The Lafourche Parish Council voted 7-2 on Tuesday to abandon its two-year old parish wide system of recreation, reverting back to individual board districts.
Councilmen Daniel Lorraine and Jerry Lafont voted against the ordinance.
The problem now is that, after two years of the parish wide system, all but one of the four millage drawing districts — Lockport, Raceland, Bayou Blue and Gheens -- have had their millages expire.
Those communities chose to fund their recreation districts through a millage because their share of the parish’s 1.65 mills for recreation was not enough to cover their programs and facilities.
When the parish wide system went into effect, individual boards were forced to disband and their millages, if any, were not renewed.
Only Raceland’s Recreation District #2 still collects a millage because their millage does not expire for several more years.
Part of the new system was the creation of a parish wide advisory board for the purpose of control and oversight of the entire system.
While many saw it as a way of adding needed oversight to the local boards, it forced the bureaucracy of an individual board having to go through a more elaborate purchase order system to buy any of their district’s needs.
Many smaller boards felt it was too difficult to obtain necessities like toilet paper and pencils by having to go through a more burdensome approval process.
Complaints abounded and ultimately the Council chose to abolish the advisory board and reinstate the seven smaller recreation districts, each governed by its own board.
Mr. Raymond Toups, a District 2 board member, asked the Council to consider favoring the ordinance.
“A parish wide board was attempted way back when, but was abandoned. It did not work. One good thing that came out was that of a parish wide tax which was good in a way, but it provided a lot of contention between the communities because everybody felt they weren’t getting their fair share of the parish wide tax. That still goes on,” said Toups.
Lorraine said he thought the new system did some good things by bringing oversight to recreation.
“We now have more control of funds. If you go back the other way we have no control. That’s money for kids. It’s unbelievable the money that was collected and nobody knows just where it went. It brought the check books to where they should be,” he said.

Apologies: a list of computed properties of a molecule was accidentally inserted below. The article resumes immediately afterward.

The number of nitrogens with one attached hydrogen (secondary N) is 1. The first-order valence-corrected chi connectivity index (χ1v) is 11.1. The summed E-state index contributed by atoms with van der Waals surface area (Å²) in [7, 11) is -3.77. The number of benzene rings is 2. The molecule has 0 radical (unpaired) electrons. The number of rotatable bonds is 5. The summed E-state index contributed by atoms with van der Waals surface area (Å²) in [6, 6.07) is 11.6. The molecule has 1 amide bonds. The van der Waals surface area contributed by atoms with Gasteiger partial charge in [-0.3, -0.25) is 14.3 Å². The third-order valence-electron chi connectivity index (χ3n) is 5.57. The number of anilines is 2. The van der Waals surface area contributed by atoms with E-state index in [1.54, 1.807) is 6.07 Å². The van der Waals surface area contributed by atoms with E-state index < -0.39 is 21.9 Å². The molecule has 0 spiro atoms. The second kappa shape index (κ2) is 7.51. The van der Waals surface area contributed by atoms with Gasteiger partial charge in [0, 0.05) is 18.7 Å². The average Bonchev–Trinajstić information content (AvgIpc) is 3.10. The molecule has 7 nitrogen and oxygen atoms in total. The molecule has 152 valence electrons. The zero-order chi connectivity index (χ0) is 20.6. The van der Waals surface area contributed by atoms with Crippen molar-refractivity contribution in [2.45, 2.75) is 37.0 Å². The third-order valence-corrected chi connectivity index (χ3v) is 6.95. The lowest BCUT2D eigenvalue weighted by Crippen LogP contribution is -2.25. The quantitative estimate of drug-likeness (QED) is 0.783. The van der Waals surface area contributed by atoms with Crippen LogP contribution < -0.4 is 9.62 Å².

Now, says Lorraine, the little districts that need a millage to fund their programs will have to go back to the voters for approval of a new millage.
“I think voters will be fed up. You won’t see any millage or sales tax passed,” he said.
Jerry Lafont noted that the parish has spent $80,000 on studies on how to make the parish wide system work better.
“We are quitting too soon,” he said.
Interim Parish Administrator Brent Abadie said that the current system could use more time to work out problems.
“We do have better financial accountability now. But we are in a very hostile tax environment. You are going to leave some districts out there with virtually no money now and no way to get it because they are probably not going to get a tax to support them,” said Abadie.
Cory Perrillioux, who sponsored the ordinance, said there is still a need for the parish wide board.
“I still want a parish wide board to oversight the local districts and to oversee the 1.6 mills parish wide. Let’s change course for the sake of the kids,” he said.
Perrillioux and the majority of his fellow council members got their wish.
Posted on Fri, November 16, 2018
by By Buster Avera Contributing Writer